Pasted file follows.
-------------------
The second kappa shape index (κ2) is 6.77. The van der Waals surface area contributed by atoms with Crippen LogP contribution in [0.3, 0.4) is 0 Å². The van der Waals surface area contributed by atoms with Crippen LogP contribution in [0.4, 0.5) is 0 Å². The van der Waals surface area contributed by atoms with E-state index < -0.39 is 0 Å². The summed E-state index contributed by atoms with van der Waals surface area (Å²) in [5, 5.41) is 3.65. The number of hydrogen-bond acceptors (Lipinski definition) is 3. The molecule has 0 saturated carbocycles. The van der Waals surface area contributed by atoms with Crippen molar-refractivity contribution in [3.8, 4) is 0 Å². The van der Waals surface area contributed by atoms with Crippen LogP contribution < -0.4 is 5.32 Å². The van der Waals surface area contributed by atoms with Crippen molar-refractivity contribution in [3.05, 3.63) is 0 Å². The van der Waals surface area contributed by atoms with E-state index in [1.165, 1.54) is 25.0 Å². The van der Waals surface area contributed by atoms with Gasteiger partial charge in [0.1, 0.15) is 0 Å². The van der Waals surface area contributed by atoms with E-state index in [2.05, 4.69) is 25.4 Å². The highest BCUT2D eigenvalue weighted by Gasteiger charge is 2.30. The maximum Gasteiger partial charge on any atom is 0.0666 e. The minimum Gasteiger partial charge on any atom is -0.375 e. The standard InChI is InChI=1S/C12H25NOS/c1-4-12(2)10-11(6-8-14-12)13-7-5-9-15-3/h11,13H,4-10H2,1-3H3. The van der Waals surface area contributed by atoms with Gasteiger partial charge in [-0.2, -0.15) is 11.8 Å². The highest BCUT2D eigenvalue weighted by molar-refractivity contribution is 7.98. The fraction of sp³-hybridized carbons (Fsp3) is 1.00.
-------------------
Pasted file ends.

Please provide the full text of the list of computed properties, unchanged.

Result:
The second kappa shape index (κ2) is 6.77. The van der Waals surface area contributed by atoms with Crippen LogP contribution in [0.3, 0.4) is 0 Å². The van der Waals surface area contributed by atoms with Crippen LogP contribution in [0.4, 0.5) is 0 Å². The van der Waals surface area contributed by atoms with E-state index < -0.39 is 0 Å². The summed E-state index contributed by atoms with van der Waals surface area (Å²) in [5, 5.41) is 3.65. The number of hydrogen-bond acceptors (Lipinski definition) is 3. The molecule has 0 saturated carbocycles. The van der Waals surface area contributed by atoms with Crippen molar-refractivity contribution in [3.8, 4) is 0 Å². The van der Waals surface area contributed by atoms with Crippen LogP contribution < -0.4 is 5.32 Å². The van der Waals surface area contributed by atoms with Crippen molar-refractivity contribution in [3.05, 3.63) is 0 Å². The van der Waals surface area contributed by atoms with E-state index in [1.165, 1.54) is 25.0 Å². The van der Waals surface area contributed by atoms with Gasteiger partial charge in [0.1, 0.15) is 0 Å². The van der Waals surface area contributed by atoms with E-state index in [2.05, 4.69) is 25.4 Å². The highest BCUT2D eigenvalue weighted by Gasteiger charge is 2.30. The maximum Gasteiger partial charge on any atom is 0.0666 e. The minimum Gasteiger partial charge on any atom is -0.375 e. The standard InChI is InChI=1S/C12H25NOS/c1-4-12(2)10-11(6-8-14-12)13-7-5-9-15-3/h11,13H,4-10H2,1-3H3. The van der Waals surface area contributed by atoms with Gasteiger partial charge in [-0.2, -0.15) is 11.8 Å². The highest BCUT2D eigenvalue weighted by molar-refractivity contribution is 7.98. The fraction of sp³-hybridized carbons (Fsp3) is 1.00.